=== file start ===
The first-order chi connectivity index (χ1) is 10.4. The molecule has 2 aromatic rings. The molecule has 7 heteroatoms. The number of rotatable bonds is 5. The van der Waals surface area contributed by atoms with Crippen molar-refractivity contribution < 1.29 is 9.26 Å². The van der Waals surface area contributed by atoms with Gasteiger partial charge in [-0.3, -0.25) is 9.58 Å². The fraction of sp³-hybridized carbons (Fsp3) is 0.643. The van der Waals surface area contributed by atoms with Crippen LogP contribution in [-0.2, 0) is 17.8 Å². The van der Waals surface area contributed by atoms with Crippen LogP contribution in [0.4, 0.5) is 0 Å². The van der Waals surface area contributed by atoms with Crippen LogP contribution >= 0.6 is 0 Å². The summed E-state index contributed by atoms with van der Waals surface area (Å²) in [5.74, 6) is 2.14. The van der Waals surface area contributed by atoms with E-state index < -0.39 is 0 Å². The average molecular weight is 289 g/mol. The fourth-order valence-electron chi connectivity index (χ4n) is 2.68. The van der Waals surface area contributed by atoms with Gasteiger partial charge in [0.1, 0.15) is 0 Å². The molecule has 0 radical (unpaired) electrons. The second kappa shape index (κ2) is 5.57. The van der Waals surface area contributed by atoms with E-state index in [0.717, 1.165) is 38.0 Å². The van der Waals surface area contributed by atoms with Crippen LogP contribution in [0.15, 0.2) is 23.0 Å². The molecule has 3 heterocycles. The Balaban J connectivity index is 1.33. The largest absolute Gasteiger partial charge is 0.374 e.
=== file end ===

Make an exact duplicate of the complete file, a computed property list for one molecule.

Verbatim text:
The first-order chi connectivity index (χ1) is 10.4. The molecule has 2 aromatic rings. The molecule has 7 heteroatoms. The number of rotatable bonds is 5. The van der Waals surface area contributed by atoms with Crippen molar-refractivity contribution < 1.29 is 9.26 Å². The van der Waals surface area contributed by atoms with Gasteiger partial charge in [-0.3, -0.25) is 9.58 Å². The fraction of sp³-hybridized carbons (Fsp3) is 0.643. The van der Waals surface area contributed by atoms with Crippen LogP contribution in [-0.2, 0) is 17.8 Å². The van der Waals surface area contributed by atoms with Crippen LogP contribution in [0.4, 0.5) is 0 Å². The van der Waals surface area contributed by atoms with Crippen LogP contribution >= 0.6 is 0 Å². The summed E-state index contributed by atoms with van der Waals surface area (Å²) in [5.74, 6) is 2.14. The van der Waals surface area contributed by atoms with E-state index < -0.39 is 0 Å². The average molecular weight is 289 g/mol. The fourth-order valence-electron chi connectivity index (χ4n) is 2.68. The van der Waals surface area contributed by atoms with Gasteiger partial charge in [0.1, 0.15) is 0 Å². The molecule has 0 radical (unpaired) electrons. The second kappa shape index (κ2) is 5.57. The van der Waals surface area contributed by atoms with E-state index in [0.717, 1.165) is 38.0 Å². The van der Waals surface area contributed by atoms with Crippen LogP contribution in [0.15, 0.2) is 23.0 Å². The molecule has 3 heterocycles. The Balaban J connectivity index is 1.33. The largest absolute Gasteiger partial charge is 0.374 e.